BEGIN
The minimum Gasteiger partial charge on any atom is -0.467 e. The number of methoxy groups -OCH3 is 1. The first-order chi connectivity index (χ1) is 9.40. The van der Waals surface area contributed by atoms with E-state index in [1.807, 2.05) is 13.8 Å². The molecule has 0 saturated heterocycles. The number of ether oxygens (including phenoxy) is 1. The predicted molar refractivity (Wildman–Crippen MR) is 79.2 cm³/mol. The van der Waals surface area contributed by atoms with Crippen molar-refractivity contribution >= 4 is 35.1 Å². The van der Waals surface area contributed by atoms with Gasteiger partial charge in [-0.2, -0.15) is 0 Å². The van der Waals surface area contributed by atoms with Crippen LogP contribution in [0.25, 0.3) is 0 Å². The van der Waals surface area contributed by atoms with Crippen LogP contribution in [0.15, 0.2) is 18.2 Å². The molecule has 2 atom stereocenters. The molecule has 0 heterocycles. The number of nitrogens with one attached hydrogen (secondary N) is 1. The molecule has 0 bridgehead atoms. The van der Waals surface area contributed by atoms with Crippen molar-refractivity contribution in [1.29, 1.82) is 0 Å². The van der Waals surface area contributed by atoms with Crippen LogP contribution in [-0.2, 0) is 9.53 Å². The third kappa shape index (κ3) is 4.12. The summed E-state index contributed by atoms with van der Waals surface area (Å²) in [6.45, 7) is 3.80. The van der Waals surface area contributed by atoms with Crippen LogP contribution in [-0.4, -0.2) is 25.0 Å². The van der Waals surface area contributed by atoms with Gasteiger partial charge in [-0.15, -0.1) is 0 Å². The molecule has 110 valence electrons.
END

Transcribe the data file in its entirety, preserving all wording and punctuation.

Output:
The minimum Gasteiger partial charge on any atom is -0.467 e. The number of methoxy groups -OCH3 is 1. The first-order chi connectivity index (χ1) is 9.40. The van der Waals surface area contributed by atoms with E-state index in [1.807, 2.05) is 13.8 Å². The molecule has 0 saturated heterocycles. The number of ether oxygens (including phenoxy) is 1. The predicted molar refractivity (Wildman–Crippen MR) is 79.2 cm³/mol. The van der Waals surface area contributed by atoms with Crippen molar-refractivity contribution >= 4 is 35.1 Å². The van der Waals surface area contributed by atoms with Gasteiger partial charge in [-0.2, -0.15) is 0 Å². The van der Waals surface area contributed by atoms with Crippen LogP contribution in [0.25, 0.3) is 0 Å². The van der Waals surface area contributed by atoms with Crippen LogP contribution in [0.15, 0.2) is 18.2 Å². The molecule has 2 atom stereocenters. The molecule has 0 heterocycles. The number of nitrogens with one attached hydrogen (secondary N) is 1. The molecule has 0 bridgehead atoms. The van der Waals surface area contributed by atoms with Crippen molar-refractivity contribution in [1.29, 1.82) is 0 Å². The van der Waals surface area contributed by atoms with Crippen LogP contribution in [-0.2, 0) is 9.53 Å². The third kappa shape index (κ3) is 4.12. The summed E-state index contributed by atoms with van der Waals surface area (Å²) in [6.45, 7) is 3.80. The van der Waals surface area contributed by atoms with Crippen LogP contribution in [-0.4, -0.2) is 25.0 Å². The van der Waals surface area contributed by atoms with Gasteiger partial charge in [-0.15, -0.1) is 0 Å². The molecule has 110 valence electrons.